When you're seeking a new job, what is the proper way and wrong way to approach executive recruiters?

Personal contacts or referrals will always help cut through the pile of cold calls and résumés that recruiters receive each week.

Personal contacts or referrals will always help cut through the pile of cold calls and résumés that recruiters receive each week.

If you don't have a personal referral to the recruiter, you should do homework on some of the recent searches that the recruiter has worked on, or even better, some of the current searches that are in progress. You can then tailor your approach so that it is relevant to the recruiter.

It's not unlike pitching a story to a journalist. You must keep in mind that a good recruiter gets hundreds of cold résumés a week. You should know what kind of searches a recruiter conducts and whether or not you're a good fit. When approaching a recruiter, it's best to e-mail a résumé first and then follow up with a call.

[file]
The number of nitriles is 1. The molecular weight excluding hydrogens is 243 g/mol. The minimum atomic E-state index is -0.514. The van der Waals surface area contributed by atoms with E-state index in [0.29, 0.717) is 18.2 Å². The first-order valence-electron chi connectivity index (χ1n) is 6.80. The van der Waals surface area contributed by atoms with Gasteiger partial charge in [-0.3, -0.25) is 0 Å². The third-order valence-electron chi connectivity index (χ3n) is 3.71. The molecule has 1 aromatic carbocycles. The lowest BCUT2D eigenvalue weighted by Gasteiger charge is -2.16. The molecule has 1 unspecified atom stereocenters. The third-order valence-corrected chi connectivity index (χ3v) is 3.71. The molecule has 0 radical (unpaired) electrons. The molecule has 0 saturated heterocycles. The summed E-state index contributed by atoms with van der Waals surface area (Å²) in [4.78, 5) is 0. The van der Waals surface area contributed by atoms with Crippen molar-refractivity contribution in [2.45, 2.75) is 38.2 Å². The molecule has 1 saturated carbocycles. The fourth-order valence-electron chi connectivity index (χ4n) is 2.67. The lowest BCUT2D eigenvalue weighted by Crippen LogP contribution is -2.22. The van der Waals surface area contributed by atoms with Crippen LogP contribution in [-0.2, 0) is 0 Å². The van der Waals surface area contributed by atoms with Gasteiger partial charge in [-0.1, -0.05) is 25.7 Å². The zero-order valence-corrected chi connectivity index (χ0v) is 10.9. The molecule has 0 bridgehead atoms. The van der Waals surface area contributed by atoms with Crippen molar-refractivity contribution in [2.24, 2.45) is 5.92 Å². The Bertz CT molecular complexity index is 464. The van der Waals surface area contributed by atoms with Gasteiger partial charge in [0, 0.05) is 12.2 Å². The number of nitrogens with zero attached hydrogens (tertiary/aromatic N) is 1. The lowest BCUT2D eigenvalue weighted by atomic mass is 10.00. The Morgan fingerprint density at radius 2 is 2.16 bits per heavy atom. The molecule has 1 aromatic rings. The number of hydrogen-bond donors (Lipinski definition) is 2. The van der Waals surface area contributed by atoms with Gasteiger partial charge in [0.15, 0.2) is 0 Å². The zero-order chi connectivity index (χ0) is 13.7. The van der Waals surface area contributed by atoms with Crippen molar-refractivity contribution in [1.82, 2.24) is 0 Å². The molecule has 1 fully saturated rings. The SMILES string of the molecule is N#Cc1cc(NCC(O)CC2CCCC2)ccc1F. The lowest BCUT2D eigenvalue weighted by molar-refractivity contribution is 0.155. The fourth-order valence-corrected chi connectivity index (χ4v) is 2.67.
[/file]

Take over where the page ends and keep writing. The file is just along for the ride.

Another key thing to remember is that recruiters work for clients, not candidates, so be patient when you approach a recruiter. I'm always surprised at how many candidates tell me they're looking for a recruiter to help them with a job search, as well as for someone to "represent" them. This is not a good approach. It tells the recruiter that the candidate doesn't understand the search process.

Nels Olson is MD at Korn/Ferry International.

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